It’s hard to find a more encouraging and affirming person on Twitter than @denocte, so I was thrilled when she submitted her own Fairy Bra Mother letter . . . from a very different perspective from the others you’ve read.  After you read her bio, you’ll understand why:

My name is Liz.  I am 23 and living in Austria.  When I was 16 I started to sew my own clothing, especially corsetry and robes because I never found stuff that fit in the stores – small bust, prominent hips. When having to buy bras, I always just took the smallest size available. But it’s been 2 years since I was introduced to the German community Busenfreundinnen and found out that I’m not an AA and that most women are wearing the wrong bra size, which really changed my life.

After finishing school in Austria, I studied violin making in Germany, but due to some health problems I needed a career change, and now I’m studying biomedical analytics in Linz.

My love for sewing, lingerie and traditional Austrian clothing has developed over the years, so now I spend a lot of time with my sewing machine and with my bra-blog Kurvendiskussionen, trying to help Austrian girls and women with all lingerie problems, providing information that D isn’t the end of the alphabet.

Dear Girl,

Let’s have a little journey back in time.

You grow up, and your breasts are always a bit smaller than your friends’ are. Girls and boys this age can be cruel. Maybe they are making fun of you, maybe you just think for yourself that your bust is too small. You see women in film and media, with “perfect” shaped breasts, and then you start to think: “Why me?”

You’re getting older. You start buying more underwear;  you’re almost grown up now, always picking the smallest sizes you can find. Maybe you’re brave enough to go to a lingerie store, where they look at you, turn you around and decide that you have “a small bust” which means you should wear “an A cup”.

Either way, that’s a bad start for a relationship. We shouldn’t be fighting against our own body. We shouldn’t be ashamed of our body. We are okay the way we are.

Me, too. I didn’t like my bust. I hated having to wear bras. They were uncomfortable and always, ALWAYS the straps were loose and slipping down my shoulders. Regardless how tight I pulled the straps, the bra didn’t support my breasts. I never even thought that this could be the bra’s fault. It was clearly my problem. My body, my breasts were the problem. It seemed they didn’t even fill a 70A (32A) cup. The bra didn’t support; it was lying flat over my chest. I couldn’t buy “sexy” lingerie because it was mostly only available in 34A or B and bigger sizes.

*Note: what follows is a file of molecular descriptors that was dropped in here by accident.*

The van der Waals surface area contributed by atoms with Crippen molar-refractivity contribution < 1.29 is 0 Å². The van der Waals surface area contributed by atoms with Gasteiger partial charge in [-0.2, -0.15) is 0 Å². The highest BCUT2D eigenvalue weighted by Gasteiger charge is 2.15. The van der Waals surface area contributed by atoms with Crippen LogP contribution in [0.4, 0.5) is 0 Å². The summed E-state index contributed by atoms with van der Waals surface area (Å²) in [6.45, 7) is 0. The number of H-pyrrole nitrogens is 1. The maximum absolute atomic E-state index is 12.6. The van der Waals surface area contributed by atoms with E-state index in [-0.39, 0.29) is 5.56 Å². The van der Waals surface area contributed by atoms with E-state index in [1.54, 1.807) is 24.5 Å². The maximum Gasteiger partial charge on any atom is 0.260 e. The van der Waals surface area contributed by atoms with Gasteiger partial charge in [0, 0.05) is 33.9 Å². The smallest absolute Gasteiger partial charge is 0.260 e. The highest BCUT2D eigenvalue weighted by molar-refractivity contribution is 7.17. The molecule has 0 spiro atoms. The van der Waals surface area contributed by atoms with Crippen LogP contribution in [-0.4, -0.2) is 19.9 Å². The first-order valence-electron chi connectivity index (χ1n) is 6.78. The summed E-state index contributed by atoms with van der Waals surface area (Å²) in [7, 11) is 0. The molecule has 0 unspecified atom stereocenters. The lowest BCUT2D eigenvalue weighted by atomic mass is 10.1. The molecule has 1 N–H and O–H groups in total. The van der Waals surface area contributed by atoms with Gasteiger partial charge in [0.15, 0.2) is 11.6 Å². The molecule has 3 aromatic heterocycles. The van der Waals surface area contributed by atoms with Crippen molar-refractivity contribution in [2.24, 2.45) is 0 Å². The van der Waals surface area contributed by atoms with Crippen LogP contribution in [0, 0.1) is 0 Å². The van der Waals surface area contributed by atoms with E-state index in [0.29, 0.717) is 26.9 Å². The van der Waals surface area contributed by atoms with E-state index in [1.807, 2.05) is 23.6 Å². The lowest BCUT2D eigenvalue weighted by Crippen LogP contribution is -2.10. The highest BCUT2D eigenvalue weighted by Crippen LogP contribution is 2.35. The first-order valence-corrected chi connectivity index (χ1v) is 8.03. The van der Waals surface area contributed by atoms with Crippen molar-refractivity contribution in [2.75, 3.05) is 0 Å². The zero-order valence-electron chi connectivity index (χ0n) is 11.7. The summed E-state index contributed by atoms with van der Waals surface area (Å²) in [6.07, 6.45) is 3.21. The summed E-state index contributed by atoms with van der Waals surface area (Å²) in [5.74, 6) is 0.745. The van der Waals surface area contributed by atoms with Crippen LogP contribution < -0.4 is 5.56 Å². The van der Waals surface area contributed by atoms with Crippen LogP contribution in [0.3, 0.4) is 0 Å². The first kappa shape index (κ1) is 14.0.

Sound familiar?

But there’s something people tend to not tell you.  Your bust is NOT the problem. You just haven’t tried the right bra. But that’s not your fault either because I admit we have to search for them a bit. Often girls with smaller breasts need smaller underbands, too, which are often not available in lingerie stores.

And that’s the part you just have to believe me: There ARE bras that will fit you. Often you–don’t laugh!–are actually wearing cups way too small for your breasts.  The wires should fit comfortably around your breast. The wires aren’t poking into your breast tissue or you simply don’t see it because the band you wear is too wide. Just to try: hold the band tight so it fits close to your body. Maybe let another person help you with that. Then try to adjust the bra correctly and let’s have a look:

Are the wires too small? Are the edges of the cups cutting into breast tissue? Does it feel as if your bust seems larger without a bra than with this bra you’re wearing right now?

Then the cups are too small.

Think about it for a minute.

The best part is: There are people out there selling bras that will fit you, people out there helping you to find the right size, the right cuts and everything. If you once get used to wearing a bra that fits, you won’t ever want to wear anything else again.

I experienced that my composure increased with wearing good bras. I sat and walked upright. People started asking whether I’d lost weight. And I’m not talking about push-up bras, just unpadded bras that simply FIT.

After having some people helping me find out my bra size, I went from 70A (32A) to 65D (30D) and I couldn’t believe it! Bras don’t have to be uncomfortable. It’s not OK to have to tug on your bra every other minute to check whether it’s still remotely in the right place.

We are not “too small” for “normal” bras. We are great the way we are. We simply have to look for lingerie at the right place. And no salesperson, however important she may be, has the right to tell me I should “look at the children’s department” ever again. Just because our sizes may not be available at H&M and Co., that doesn’t mean they don’t exist.

With fitted bras I learned not only to like myself again, but I got a deep respect for every woman out there. Bra fitting is not only a topic that concerns fashion. It’s a topic that concerns every woman. We come in so many different sizes and shapes, and that’s great! Diversity is what makes the world this interesting! And it’s not us who have to fit in fashion. Fashion has to fit us!


Your Fairy Bra Mother